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Mystic Aquarium’s Animal Rescue warns southern New England after two seal pups found, one died



Photo courtesy of Mystic Aquarium

Westerly, RI (February 3, 2022)— Seal pup season has officially begun for Connecticut, Rhode Island, and surrounding areas. Over the past week alone, Mystic Aquarium’s Animal Rescue Program has responded to two hotline calls for young seal pups along the shoreline. Mystic Aquarium would like to inform the public what to expect, what to do, and how the Animal Rescue Team will respond to animals called into the hotline.

Seal pupping season generally ranges from December to March. After birth, pups will nurse for a few weeks and then at approximately three to four weeks, the mom weans her pup, and the young seal begins to learn how to survive on its own. This time period of independence is crucial to the seal’s transition into adulthood. Occasionally, the Animal Rescue Team is made aware of situations during this normal transition period when seal pups find themselves ashore alone If you happen to find a seal on the beach, keep at distance of over 150ft from the animal and make sure to give our hotline a call. Depending on the animal’s condition, Animal Rescue staff will either dispatch trained first responders to monitor the health of the animal or collect any sick or injured animal in need of medical attention for rehabilitation.

On January 25, Mystic Aquarium’s Animal Rescue Program investigated a reported gray seal pup alone on Misquamicut State Beach. The presumed female seal, due to her light grey coloration, is what Mystic Aquarium refers to as “BAR” – bright, alert, and responsive. She was in excellent body condition. The pup also had hydration rings around her eyes, indicating she was well hydrated, with pink gums. These conditions indicate she was a healthy seal.

Animal Rescue staff and the veterinary team decided that the best course of action was to monitor her health and safety. Volunteers and first responders vigilantly monitored and safeguarded the seal until she returned to the water Thursday morning to take on life in the ocean. The Animal Rescue Team continued to monitor her health and safety from a distance with binoculars until the seal eventually swam out of view.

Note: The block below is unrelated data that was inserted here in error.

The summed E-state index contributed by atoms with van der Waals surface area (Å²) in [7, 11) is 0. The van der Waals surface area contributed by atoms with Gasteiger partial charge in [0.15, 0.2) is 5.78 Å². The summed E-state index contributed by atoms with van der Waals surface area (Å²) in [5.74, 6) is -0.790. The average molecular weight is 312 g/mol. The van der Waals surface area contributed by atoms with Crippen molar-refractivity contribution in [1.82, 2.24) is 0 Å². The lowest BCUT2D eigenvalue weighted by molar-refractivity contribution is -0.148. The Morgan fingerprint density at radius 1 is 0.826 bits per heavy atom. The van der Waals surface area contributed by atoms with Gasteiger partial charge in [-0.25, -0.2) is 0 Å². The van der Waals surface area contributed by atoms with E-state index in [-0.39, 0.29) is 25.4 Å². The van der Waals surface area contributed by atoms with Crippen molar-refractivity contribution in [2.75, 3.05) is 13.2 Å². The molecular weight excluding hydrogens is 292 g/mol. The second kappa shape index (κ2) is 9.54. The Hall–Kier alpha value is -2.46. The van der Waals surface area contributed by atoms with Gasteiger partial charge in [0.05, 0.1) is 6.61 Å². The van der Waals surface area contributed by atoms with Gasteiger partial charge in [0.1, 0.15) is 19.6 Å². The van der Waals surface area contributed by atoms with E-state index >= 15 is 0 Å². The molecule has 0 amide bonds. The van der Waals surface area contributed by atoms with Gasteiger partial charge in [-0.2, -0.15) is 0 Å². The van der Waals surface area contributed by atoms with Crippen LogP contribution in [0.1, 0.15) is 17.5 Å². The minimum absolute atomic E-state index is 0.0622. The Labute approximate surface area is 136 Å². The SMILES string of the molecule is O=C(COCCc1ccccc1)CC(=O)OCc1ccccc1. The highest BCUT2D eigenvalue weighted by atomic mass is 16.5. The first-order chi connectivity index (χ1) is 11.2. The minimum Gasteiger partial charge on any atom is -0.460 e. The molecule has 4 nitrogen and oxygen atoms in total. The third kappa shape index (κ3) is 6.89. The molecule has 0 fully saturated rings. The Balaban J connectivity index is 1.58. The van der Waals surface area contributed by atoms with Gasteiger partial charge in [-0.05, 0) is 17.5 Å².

The second reported seal pup occurred on February 1. Unlike the previous seal, this pup was found in very critical condition on Blue Shutters Town Beach. A health assessment concluded that the gray seal had a broken jaw and multiple puncture wounds on its head. The Animal Rescue Team transported the pup to Mystic Aquarium’s Animal Hospital. Veterinarians examined the seal, provided antibiotics, and administered pain medication while awaiting further diagnostics. Unfortunately, the seal’s wounds were too severe, and the pup succumbed to his injuries.

“I can speak for our whole Animal Rescue Team in thanking the local community for their concern on the Misquamicut seals wellbeing and respecting this animal by giving it plenty of space to rest without stress,” said Sarah Callan, Animal Rescue Program Manager. “We are also thankful for the community reporting the injured seal in Charlestown. Unfortunately, not every response ends with a happy ending, but our World Class Care can provide each animal admitted into our animal rescue clinic with the best chance for survival. Both responses show how invested our community is in the conservation and protection of local wildlife.”

Anyone who sees a pup should leave a message on the 24-hour Animal Rescue Hotline at 860.572.5955 x107 and expect a return call. They need to provide the animal with plenty of space. People and pets need to remain 150 feet away. Individuals should not touch, feed, or attempt to help the pup. Even if the animal appears to be dead, zoonotic diseases can transfer to humans and pets. The Animal Rescue Program responds to stranded marine animals along 1,000 miles of the Northeastern coastline throughout Connecticut, Rhode Island, and Fishers Island, New York. The Animal Rescue Team will respond and proceed with an appropriate course of action dependent on the animal’s condition.

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